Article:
ad for Verdon's grocery from the Ottawa
Journal, November 28th, 1924.
In 1905, Jean-Baptiste Verdon opened a large grocery store, butcher shop and wholesale tobacco business out of his home at 38 Stirling Avenue. He established quite a complex of different small additions to the three houses at 34, 36 and 38 Stirling, it must have been quite a maze to investigate. J.B. Verdon passed away in 1938, but his son Conrad kept the family business running until the late 1960s. The photo below shows the business as it was just before they were demolished. The site is now a community park that runs the full length between Stirling and Carruthers.

At left is an old ad from the Grocery & Butcher Shop from 1924.

Verdon's Grocery, March 1965
(CA-24662 - City of Ottawa Archives)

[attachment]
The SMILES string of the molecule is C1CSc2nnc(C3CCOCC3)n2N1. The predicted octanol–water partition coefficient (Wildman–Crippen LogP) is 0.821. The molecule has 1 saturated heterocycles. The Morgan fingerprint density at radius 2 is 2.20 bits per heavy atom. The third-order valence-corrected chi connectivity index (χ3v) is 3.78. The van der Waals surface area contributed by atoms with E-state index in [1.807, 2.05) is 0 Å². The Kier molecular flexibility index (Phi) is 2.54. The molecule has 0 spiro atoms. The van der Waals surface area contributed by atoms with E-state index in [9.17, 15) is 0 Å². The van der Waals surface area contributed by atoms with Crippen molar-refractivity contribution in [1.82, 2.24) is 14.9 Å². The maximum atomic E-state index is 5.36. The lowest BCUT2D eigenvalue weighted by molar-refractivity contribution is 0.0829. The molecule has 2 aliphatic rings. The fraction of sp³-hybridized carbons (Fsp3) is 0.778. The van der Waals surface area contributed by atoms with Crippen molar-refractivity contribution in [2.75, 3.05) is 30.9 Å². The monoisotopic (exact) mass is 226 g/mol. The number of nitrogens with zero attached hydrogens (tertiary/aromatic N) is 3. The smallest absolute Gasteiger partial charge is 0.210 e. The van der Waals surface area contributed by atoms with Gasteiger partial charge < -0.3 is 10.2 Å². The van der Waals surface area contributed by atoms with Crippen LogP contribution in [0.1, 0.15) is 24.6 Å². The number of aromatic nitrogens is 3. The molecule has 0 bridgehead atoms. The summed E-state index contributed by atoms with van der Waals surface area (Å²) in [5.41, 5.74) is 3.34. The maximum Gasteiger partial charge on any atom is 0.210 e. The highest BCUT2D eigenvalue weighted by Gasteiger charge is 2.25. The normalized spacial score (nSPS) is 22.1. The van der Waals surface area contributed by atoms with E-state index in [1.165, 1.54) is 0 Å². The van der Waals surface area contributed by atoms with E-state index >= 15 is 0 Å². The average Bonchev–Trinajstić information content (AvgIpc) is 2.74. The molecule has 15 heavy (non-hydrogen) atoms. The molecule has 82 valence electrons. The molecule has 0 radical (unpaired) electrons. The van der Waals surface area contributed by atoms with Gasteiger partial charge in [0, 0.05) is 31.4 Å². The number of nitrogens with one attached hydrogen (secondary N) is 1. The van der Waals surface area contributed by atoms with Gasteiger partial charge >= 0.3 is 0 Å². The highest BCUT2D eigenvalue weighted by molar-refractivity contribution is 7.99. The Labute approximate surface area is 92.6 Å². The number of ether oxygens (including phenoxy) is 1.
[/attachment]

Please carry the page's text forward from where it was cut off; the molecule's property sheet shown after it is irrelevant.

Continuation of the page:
The building on the north-east corner of Stirling and Armstrong (105-107 Stirling) has long been the site of various mercantile endeavours. Auguste Roy built the house around 1891, and remained there until he died at the amazing age of 98 in 1958. He operated a cab company out of the home from 1889 until 1939 (I guess he would have started off with horses before switching to automobiles as the times changed). He also operated a restaurant out of the building commencing in the late 20s or early 30s, which was taken over by local businessman Joseph P. Nolan after his retirement in 1939. It later became the Stirling Grocery Market, and Cal's Confectionery. By the mid-1950s it became the Brentwood Vacuum Cleaners and Repairs shop, Morrison Refrigeration in the 60s, and likely had a few other names and purposes before converting to exclusively residential sometime in the 1980s.

Other landmarks & notable locations on Stirling Avenue: